“A good compromise, a good piece of legislation, is like a good sentence or a good piece of music. Everybody can recognize it. They say, ‘Huh. It works. It makes sense.'”
– Barack Obama
In February, I came across an Uber cab going the wrong way on a major road in Pune. The enraged driver caused at least one accident, and brought traffic to a grinding halt for 2 miles on both sides, then ran over me. I captured most of it on a video uploaded to facebook:
My incident is not isolated, however, and this post is not personal. At this point, the proverbial coffin has no space for any more nails. Criminally underpaid drivers, bitter employees, institutionalised sexual harrassment, evasion of law enforcement agencies, a delusional hack for a founder – Uber is a case-study in start-up oncology.
How Many Organs Must Decay Before Disease Is Acknowledged?
Last week, Uber confirmed to The Atlantic the existence of a program to allegedly deny certain users of its service, and mislead law enforcement officers in places where Uber’s arrival had generated controversy. A dedicated mirror was created for flagged accounts, with a map-view intended to give the perception that a ride was nearby, showing phantom cars moving across a map, but the driver would always cancel. The program was called VTOS – Violations of Terms of Service.
“What we’re dealing with here is a new class of bastard: the bro gone pro, the freewheeling post-Randian slimeball whose insecure sense of entitlement is the foundation of his business model.”
Colour me communist, but I cannot condone “Unicorns” operating at the cost of security and public safety. When your virtual service begins to have real world consequences, you must play by the big boy rules. Consider for a moment that even in the capitalist war hog that is the United States, airsoft guns (a lot like plastic BB guns) are sold with a large orange tip on the muzzle, and that it is illegal to remove the orange tip to avoid confusion with real firearms.
Fortunately, India is not a laissez-faire economy, and shouldn’t aspire to be. The Preamble to the Constitution enshrines and exalts a strong socialist element, albeit forged in the heat of Prime Minister Gandhi’s bloodstained Emergency, but a fundamental also shared by visionaries like Sardar Patel and Jawaharlal Nehru. Today, India is a steady market where Public and Private work not in isolation, but in unison, to uphold the spirit of free enterprise built on that bedrock of social responsibility.
Bad Governance Isn’t helping. Neither Is No Governance.
Even as global Press pluck tumour after tumour from Uber’s still-twitching remains, the Federal Court of Australia has ruled unambiguously that UberX ridesharing is classified as a “taxi service”. This landmark judgement is crucial to assigning a tax identity to, and regulating, Uber and others of the ilk. European Courts are engulfed in furious debate along the same lines, with experts and Press expecting them to hold a similar stance. The message is unfaultering, and the messengers are united: There exists a middle-ground where all sides must meet, but in this middle-ground ethics, oversight and responsibility are non-negotiable. Anyone who protests a seat at the table has either not understood the rules of the game, or doesn’t want to play by them.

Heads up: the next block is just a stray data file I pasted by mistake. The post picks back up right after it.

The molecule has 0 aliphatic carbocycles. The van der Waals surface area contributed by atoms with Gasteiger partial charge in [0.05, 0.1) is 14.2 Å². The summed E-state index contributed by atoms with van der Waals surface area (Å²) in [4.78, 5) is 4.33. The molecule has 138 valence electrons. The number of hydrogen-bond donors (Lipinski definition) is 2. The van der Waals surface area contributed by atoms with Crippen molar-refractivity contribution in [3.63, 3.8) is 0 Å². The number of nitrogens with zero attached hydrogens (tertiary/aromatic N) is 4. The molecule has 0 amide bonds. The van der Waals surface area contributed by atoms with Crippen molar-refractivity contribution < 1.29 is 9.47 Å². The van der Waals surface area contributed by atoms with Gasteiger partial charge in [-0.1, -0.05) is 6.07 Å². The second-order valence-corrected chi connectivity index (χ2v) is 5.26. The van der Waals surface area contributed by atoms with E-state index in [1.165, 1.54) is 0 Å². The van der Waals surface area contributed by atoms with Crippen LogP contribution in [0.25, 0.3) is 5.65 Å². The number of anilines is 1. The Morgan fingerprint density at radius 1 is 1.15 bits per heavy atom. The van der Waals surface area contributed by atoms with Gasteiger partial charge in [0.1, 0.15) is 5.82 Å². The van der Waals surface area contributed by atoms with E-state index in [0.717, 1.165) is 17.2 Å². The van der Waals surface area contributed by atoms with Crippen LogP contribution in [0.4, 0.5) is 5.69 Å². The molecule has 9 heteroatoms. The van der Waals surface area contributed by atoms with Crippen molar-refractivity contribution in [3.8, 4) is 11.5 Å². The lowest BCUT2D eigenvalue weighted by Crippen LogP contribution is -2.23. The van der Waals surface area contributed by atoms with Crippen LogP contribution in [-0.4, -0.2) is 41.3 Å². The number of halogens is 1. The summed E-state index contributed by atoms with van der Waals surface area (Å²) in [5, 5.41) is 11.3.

That being said, this is not a call to dismantle or boycott Uber or Travis Kalanick. Quite the contrary, the need of the hour is to study, restructure and rehabilitate. In India, as in most countries, Uber and other transport aggregators operate as online service providers, governed by vague and often archaic laws.
The Motor Vehicle Act (1988) prescribes specific permits for transport vehicles, and the Information Technology Act (2000) regulates IT firms & cybercrime, yet both of them fall short of regulating or, indeed, even defining companies like Uber, Ola and Lyft. Beyond these Acts, Road Transport and Taxi Services are largely in the domain of State administration, leaving each state to concoct its own lopsided legislation.
One Ring To Rule Them All
The notion of a nationwide Law for Transport Operators appears not to have escaped the attention of Union Transport Minister Nitin Gadkari, but the urgency has. Uber may well be a feast for Valley Vultures someday; the industry, however, is here to stay. To prevent any more spectacular implosions, it is imperative that we:
- Identify Uber and other transport aggregators as both a transport and e-commerce service. Tax and regulate for both as well. No free rides.
- Compile an indexed, searchable public record of all vehicles plying for transport aggregators.
- Require that operators provide a customer service phone line with the number displayed inside and outside the vehicle. At the time of writing, Uber does not provide any contact number to Indian users, only a chat function in the app.
- Ensure vehicle ownership & maintenance compliance, and equip all taxis with GPS tracking, dashboard cameras and a panic button.
- Screen all drivers for legal permits, criminal & psychological history, and medical background. An exhaustive vetting procedure to ensure the driver is fit to perform.
- Train all drivers to navigate and interact in the local language, train customer service representatives in troubleshooting, and conduct periodic reviews of all vehicles and employees.
- Amend the existent Motor Vehicle Act to better integrate & govern taxi aggregators, and update Labour and Consumer Protection Laws to raise the bar for corner-cutting wack jobs like Kalanick.
“Growth for the sake of growth” is the ideology of the cancer cell. And Uber is a particularly malignant startup. It is also a warning to act deliberately and act now.
The author, Ankur Borwankar, is the Chief Editor of Indus Dictum.
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